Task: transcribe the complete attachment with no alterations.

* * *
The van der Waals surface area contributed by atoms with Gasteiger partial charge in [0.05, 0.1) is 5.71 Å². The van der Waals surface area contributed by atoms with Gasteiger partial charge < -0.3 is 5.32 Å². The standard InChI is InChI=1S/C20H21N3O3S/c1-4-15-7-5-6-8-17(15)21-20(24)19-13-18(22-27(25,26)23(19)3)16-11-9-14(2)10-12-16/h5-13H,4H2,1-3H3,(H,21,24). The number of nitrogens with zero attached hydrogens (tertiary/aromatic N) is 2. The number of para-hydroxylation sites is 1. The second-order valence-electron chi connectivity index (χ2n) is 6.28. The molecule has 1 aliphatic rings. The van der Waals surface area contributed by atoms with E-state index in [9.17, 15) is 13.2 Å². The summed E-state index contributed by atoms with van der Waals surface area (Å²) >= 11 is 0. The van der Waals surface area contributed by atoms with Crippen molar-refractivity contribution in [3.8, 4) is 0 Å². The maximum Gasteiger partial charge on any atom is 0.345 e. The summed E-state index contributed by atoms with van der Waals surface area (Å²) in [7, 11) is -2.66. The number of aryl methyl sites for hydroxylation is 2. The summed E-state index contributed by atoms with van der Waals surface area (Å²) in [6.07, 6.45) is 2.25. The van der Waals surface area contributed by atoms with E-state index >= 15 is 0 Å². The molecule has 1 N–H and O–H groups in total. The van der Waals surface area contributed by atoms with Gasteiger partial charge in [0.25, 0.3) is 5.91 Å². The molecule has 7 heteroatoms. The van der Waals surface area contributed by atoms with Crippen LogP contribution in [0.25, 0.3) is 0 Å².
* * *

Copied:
The van der Waals surface area contributed by atoms with Gasteiger partial charge in [0.05, 0.1) is 5.71 Å². The van der Waals surface area contributed by atoms with Gasteiger partial charge < -0.3 is 5.32 Å². The standard InChI is InChI=1S/C20H21N3O3S/c1-4-15-7-5-6-8-17(15)21-20(24)19-13-18(22-27(25,26)23(19)3)16-11-9-14(2)10-12-16/h5-13H,4H2,1-3H3,(H,21,24). The number of nitrogens with zero attached hydrogens (tertiary/aromatic N) is 2. The number of para-hydroxylation sites is 1. The second-order valence-electron chi connectivity index (χ2n) is 6.28. The molecule has 1 aliphatic rings. The van der Waals surface area contributed by atoms with E-state index in [9.17, 15) is 13.2 Å². The summed E-state index contributed by atoms with van der Waals surface area (Å²) >= 11 is 0. The van der Waals surface area contributed by atoms with Crippen molar-refractivity contribution in [3.8, 4) is 0 Å². The maximum Gasteiger partial charge on any atom is 0.345 e. The summed E-state index contributed by atoms with van der Waals surface area (Å²) in [7, 11) is -2.66. The number of aryl methyl sites for hydroxylation is 2. The summed E-state index contributed by atoms with van der Waals surface area (Å²) in [6.07, 6.45) is 2.25. The van der Waals surface area contributed by atoms with E-state index >= 15 is 0 Å². The molecule has 1 N–H and O–H groups in total. The van der Waals surface area contributed by atoms with Gasteiger partial charge in [0.25, 0.3) is 5.91 Å². The molecule has 7 heteroatoms. The van der Waals surface area contributed by atoms with Crippen LogP contribution in [0.25, 0.3) is 0 Å².